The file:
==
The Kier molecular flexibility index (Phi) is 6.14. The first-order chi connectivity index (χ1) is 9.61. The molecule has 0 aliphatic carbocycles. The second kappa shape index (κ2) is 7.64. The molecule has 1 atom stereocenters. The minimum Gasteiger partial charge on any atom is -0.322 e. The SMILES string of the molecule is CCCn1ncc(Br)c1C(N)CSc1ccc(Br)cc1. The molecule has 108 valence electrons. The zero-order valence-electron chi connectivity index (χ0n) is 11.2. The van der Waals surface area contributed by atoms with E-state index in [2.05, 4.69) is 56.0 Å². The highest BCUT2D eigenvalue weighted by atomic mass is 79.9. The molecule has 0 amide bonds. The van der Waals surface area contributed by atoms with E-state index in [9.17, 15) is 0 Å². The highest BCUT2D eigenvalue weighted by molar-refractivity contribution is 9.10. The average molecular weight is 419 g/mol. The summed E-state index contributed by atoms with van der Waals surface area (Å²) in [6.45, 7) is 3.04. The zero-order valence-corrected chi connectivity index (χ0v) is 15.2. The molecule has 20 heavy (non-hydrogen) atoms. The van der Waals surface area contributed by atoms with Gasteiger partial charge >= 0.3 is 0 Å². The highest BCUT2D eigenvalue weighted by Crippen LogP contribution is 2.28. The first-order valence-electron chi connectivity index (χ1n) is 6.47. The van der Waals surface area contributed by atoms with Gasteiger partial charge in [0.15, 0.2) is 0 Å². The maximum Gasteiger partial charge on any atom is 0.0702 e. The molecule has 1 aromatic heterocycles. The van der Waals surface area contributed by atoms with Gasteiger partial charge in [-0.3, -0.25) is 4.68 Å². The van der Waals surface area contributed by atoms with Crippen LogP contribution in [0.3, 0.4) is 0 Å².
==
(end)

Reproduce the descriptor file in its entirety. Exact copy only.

The Kier molecular flexibility index (Phi) is 6.14. The first-order chi connectivity index (χ1) is 9.61. The molecule has 0 aliphatic carbocycles. The second kappa shape index (κ2) is 7.64. The molecule has 1 atom stereocenters. The minimum Gasteiger partial charge on any atom is -0.322 e. The SMILES string of the molecule is CCCn1ncc(Br)c1C(N)CSc1ccc(Br)cc1. The molecule has 108 valence electrons. The zero-order valence-electron chi connectivity index (χ0n) is 11.2. The van der Waals surface area contributed by atoms with E-state index in [2.05, 4.69) is 56.0 Å². The highest BCUT2D eigenvalue weighted by atomic mass is 79.9. The molecule has 0 amide bonds. The van der Waals surface area contributed by atoms with E-state index in [9.17, 15) is 0 Å². The highest BCUT2D eigenvalue weighted by molar-refractivity contribution is 9.10. The average molecular weight is 419 g/mol. The summed E-state index contributed by atoms with van der Waals surface area (Å²) in [6.45, 7) is 3.04. The zero-order valence-corrected chi connectivity index (χ0v) is 15.2. The molecule has 20 heavy (non-hydrogen) atoms. The van der Waals surface area contributed by atoms with Gasteiger partial charge >= 0.3 is 0 Å². The highest BCUT2D eigenvalue weighted by Crippen LogP contribution is 2.28. The first-order valence-electron chi connectivity index (χ1n) is 6.47. The van der Waals surface area contributed by atoms with Gasteiger partial charge in [0.15, 0.2) is 0 Å². The maximum Gasteiger partial charge on any atom is 0.0702 e. The molecule has 1 aromatic heterocycles. The van der Waals surface area contributed by atoms with Gasteiger partial charge in [-0.3, -0.25) is 4.68 Å². The van der Waals surface area contributed by atoms with Crippen LogP contribution in [0.3, 0.4) is 0 Å².